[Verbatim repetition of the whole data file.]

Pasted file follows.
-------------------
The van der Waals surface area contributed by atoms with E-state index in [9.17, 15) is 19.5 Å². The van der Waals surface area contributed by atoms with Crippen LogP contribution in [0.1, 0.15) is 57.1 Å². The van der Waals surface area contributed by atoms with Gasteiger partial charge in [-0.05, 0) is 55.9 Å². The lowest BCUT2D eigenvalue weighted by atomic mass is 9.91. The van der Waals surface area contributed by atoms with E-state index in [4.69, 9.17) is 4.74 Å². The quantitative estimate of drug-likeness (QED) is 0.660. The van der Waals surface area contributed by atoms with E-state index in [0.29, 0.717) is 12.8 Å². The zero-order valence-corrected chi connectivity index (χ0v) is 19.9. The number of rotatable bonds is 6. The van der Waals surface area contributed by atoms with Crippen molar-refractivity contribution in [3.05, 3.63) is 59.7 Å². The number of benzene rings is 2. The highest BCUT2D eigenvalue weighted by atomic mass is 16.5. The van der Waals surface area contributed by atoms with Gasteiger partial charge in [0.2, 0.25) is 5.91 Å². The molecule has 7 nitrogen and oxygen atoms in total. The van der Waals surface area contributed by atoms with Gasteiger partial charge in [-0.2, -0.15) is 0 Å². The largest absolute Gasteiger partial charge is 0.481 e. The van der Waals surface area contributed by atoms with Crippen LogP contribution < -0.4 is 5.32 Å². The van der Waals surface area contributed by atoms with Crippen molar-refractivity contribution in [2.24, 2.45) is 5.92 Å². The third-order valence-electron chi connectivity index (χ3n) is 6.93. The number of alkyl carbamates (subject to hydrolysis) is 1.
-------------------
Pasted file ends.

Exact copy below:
The van der Waals surface area contributed by atoms with E-state index in [9.17, 15) is 19.5 Å². The van der Waals surface area contributed by atoms with Crippen LogP contribution in [0.1, 0.15) is 57.1 Å². The van der Waals surface area contributed by atoms with Gasteiger partial charge in [-0.05, 0) is 55.9 Å². The lowest BCUT2D eigenvalue weighted by atomic mass is 9.91. The van der Waals surface area contributed by atoms with E-state index in [4.69, 9.17) is 4.74 Å². The quantitative estimate of drug-likeness (QED) is 0.660. The van der Waals surface area contributed by atoms with E-state index in [0.29, 0.717) is 12.8 Å². The zero-order valence-corrected chi connectivity index (χ0v) is 19.9. The number of rotatable bonds is 6. The van der Waals surface area contributed by atoms with Crippen molar-refractivity contribution in [3.05, 3.63) is 59.7 Å². The number of benzene rings is 2. The highest BCUT2D eigenvalue weighted by atomic mass is 16.5. The van der Waals surface area contributed by atoms with Gasteiger partial charge in [0.2, 0.25) is 5.91 Å². The molecule has 7 nitrogen and oxygen atoms in total. The van der Waals surface area contributed by atoms with Gasteiger partial charge in [-0.2, -0.15) is 0 Å². The largest absolute Gasteiger partial charge is 0.481 e. The van der Waals surface area contributed by atoms with Crippen LogP contribution < -0.4 is 5.32 Å². The van der Waals surface area contributed by atoms with Crippen molar-refractivity contribution in [2.24, 2.45) is 5.92 Å². The third-order valence-electron chi connectivity index (χ3n) is 6.93. The number of alkyl carbamates (subject to hydrolysis) is 1.